Severe Scorpion Envenomations in Pediatric Intensive Care Unit


  • Hasan Serdar Kıhtır
  • Gökmen Özdemir
  • Abdullah Kocabaş
  • Yasin Bayram
  • Ebru Atike Ongun

Received Date: 02.02.2022 Accepted Date: 07.03.2022 Med J Bakirkoy 2022;18(1):101-107


This study aimed to determine the general characteristics and warning signs for the more severe (grade 3) clinical course in severe scorpion envenomations in the pediatric intensive care unit (PICU).


This retrospective, cross-sectional study was conducted in 12 beds tertiary care PICU in Antalya Training and Research Hospital. Patients admitted to the PICU between 2017-2021 due to severe scorpion envenomation were admitted to the study.


It was found that there were 2,208 admissions to the intensive care unit during the study period (4 years), and 73 (3.3%) of these cases (35 female and 38 male) were followed up for severe scorpion envenomation. The median age was 52 (26-89) months. Yellow scorpions were described by parents or eyewitnesses in 65 patients (89%) and black scorpions in 8 (11%). Peripheral sympathetic activity (cold extremities, diaphoresis) signs (n=55, 75.3%), hypertension (n=35, 47.9%), and tachycardia (n=21, 28%) were the most common findings. The most common echocardiographic findings were mild-to-moderate mitral regurgitation and systolic dysfunction in 31 (42.5%) and 19 (25.9%) cases, respectively. Sixty-two (89%) patients had grade 2 envenomations findings and 12 (11%) had grade 3. High pro-BNP, hyperglycemia, and hyperamylasemia were observed more frequently in grade 3 than in grade 2 patients on admission. All patients received anti-venom therapy and 7 (9.5%) of them required a second dose of anti-venom therapy due to the unregressed clinical course. Twenty-seven patients (37%) required inotropics, s and the most commonly used inotropics were milrinone in 17 (23.3%) patients and dobutamine in 12 (16.4%) patients. The median PICU length of stay was 4 (3-5) days and the median hospital stay was 5 (4-6) days. All patients survived to discharge.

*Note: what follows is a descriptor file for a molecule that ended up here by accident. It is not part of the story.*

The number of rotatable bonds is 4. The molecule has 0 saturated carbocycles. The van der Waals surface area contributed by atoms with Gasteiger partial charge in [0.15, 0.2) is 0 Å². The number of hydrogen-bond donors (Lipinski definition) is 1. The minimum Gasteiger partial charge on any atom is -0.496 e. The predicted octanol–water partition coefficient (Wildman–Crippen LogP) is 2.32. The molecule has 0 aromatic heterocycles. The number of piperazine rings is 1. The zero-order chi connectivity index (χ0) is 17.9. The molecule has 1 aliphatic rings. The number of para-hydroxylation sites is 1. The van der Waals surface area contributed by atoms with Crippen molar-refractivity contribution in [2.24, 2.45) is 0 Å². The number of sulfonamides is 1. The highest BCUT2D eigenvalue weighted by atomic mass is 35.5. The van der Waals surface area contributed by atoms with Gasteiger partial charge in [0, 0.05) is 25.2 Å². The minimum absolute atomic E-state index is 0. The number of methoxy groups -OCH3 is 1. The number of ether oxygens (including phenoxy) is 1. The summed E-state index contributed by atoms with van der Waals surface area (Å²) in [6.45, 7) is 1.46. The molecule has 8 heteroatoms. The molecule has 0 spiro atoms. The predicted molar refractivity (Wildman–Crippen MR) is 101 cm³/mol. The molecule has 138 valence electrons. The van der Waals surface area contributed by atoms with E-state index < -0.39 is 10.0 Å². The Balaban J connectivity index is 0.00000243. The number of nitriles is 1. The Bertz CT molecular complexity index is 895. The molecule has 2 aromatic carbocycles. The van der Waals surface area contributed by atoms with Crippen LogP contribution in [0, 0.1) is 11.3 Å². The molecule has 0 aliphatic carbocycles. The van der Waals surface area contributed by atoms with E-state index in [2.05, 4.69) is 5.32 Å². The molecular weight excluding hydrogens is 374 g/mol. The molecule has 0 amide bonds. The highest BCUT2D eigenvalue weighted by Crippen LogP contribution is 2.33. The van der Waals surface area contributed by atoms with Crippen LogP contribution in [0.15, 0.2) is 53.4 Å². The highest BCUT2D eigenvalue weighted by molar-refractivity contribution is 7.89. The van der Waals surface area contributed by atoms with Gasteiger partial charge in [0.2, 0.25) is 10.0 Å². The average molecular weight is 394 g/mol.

Hyperamilasemia, hyperglycemia, and elevated pro-BNP levels on admission may be warning signs of more severe (grade 3) patients. Mild-to-moderate mitral regurgitation may be more commonly observed echocardiography findings than systolic dysfunction in severe cases (grade 2 and 3).

Keywords: Scorpion stings, intensive care units, pediatric, hyperamylasemia